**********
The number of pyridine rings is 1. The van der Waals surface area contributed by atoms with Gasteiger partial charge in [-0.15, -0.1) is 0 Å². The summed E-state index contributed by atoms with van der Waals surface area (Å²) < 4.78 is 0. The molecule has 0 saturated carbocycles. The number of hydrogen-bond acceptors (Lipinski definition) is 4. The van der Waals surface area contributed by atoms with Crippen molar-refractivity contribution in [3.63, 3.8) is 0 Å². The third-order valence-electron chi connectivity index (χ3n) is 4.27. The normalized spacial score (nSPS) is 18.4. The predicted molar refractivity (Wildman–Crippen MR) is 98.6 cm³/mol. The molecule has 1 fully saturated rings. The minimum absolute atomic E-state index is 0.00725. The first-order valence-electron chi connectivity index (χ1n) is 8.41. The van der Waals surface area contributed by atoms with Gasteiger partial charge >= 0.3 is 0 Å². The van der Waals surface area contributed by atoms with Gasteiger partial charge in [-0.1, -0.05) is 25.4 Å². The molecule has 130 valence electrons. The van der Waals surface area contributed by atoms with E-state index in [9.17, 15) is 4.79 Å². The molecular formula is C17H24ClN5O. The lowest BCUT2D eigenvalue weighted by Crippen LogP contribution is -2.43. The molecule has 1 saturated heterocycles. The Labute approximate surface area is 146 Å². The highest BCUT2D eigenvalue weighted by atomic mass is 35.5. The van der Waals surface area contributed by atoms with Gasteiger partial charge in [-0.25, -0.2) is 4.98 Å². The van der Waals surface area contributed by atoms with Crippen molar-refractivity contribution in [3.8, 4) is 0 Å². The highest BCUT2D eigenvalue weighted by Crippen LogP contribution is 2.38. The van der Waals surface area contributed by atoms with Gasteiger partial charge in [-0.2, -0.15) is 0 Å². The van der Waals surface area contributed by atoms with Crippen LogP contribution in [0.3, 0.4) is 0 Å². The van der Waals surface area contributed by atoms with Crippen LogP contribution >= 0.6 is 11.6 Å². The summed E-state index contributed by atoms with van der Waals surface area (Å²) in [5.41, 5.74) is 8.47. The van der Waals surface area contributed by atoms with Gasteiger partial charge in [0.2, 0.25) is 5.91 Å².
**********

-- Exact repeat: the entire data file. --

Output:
The number of pyridine rings is 1. The van der Waals surface area contributed by atoms with Gasteiger partial charge in [-0.15, -0.1) is 0 Å². The summed E-state index contributed by atoms with van der Waals surface area (Å²) < 4.78 is 0. The molecule has 0 saturated carbocycles. The number of hydrogen-bond acceptors (Lipinski definition) is 4. The van der Waals surface area contributed by atoms with Crippen molar-refractivity contribution in [3.63, 3.8) is 0 Å². The third-order valence-electron chi connectivity index (χ3n) is 4.27. The normalized spacial score (nSPS) is 18.4. The predicted molar refractivity (Wildman–Crippen MR) is 98.6 cm³/mol. The molecule has 1 fully saturated rings. The minimum absolute atomic E-state index is 0.00725. The first-order valence-electron chi connectivity index (χ1n) is 8.41. The van der Waals surface area contributed by atoms with Gasteiger partial charge >= 0.3 is 0 Å². The van der Waals surface area contributed by atoms with Gasteiger partial charge in [-0.1, -0.05) is 25.4 Å². The molecule has 130 valence electrons. The van der Waals surface area contributed by atoms with E-state index in [9.17, 15) is 4.79 Å². The molecular formula is C17H24ClN5O. The lowest BCUT2D eigenvalue weighted by Crippen LogP contribution is -2.43. The molecule has 1 saturated heterocycles. The Labute approximate surface area is 146 Å². The highest BCUT2D eigenvalue weighted by atomic mass is 35.5. The van der Waals surface area contributed by atoms with Gasteiger partial charge in [-0.25, -0.2) is 4.98 Å². The van der Waals surface area contributed by atoms with Crippen molar-refractivity contribution in [3.8, 4) is 0 Å². The highest BCUT2D eigenvalue weighted by Crippen LogP contribution is 2.38. The van der Waals surface area contributed by atoms with Gasteiger partial charge in [-0.2, -0.15) is 0 Å². The van der Waals surface area contributed by atoms with Crippen LogP contribution in [0.3, 0.4) is 0 Å². The van der Waals surface area contributed by atoms with Crippen LogP contribution >= 0.6 is 11.6 Å². The summed E-state index contributed by atoms with van der Waals surface area (Å²) in [5.41, 5.74) is 8.47. The van der Waals surface area contributed by atoms with Gasteiger partial charge in [0.2, 0.25) is 5.91 Å².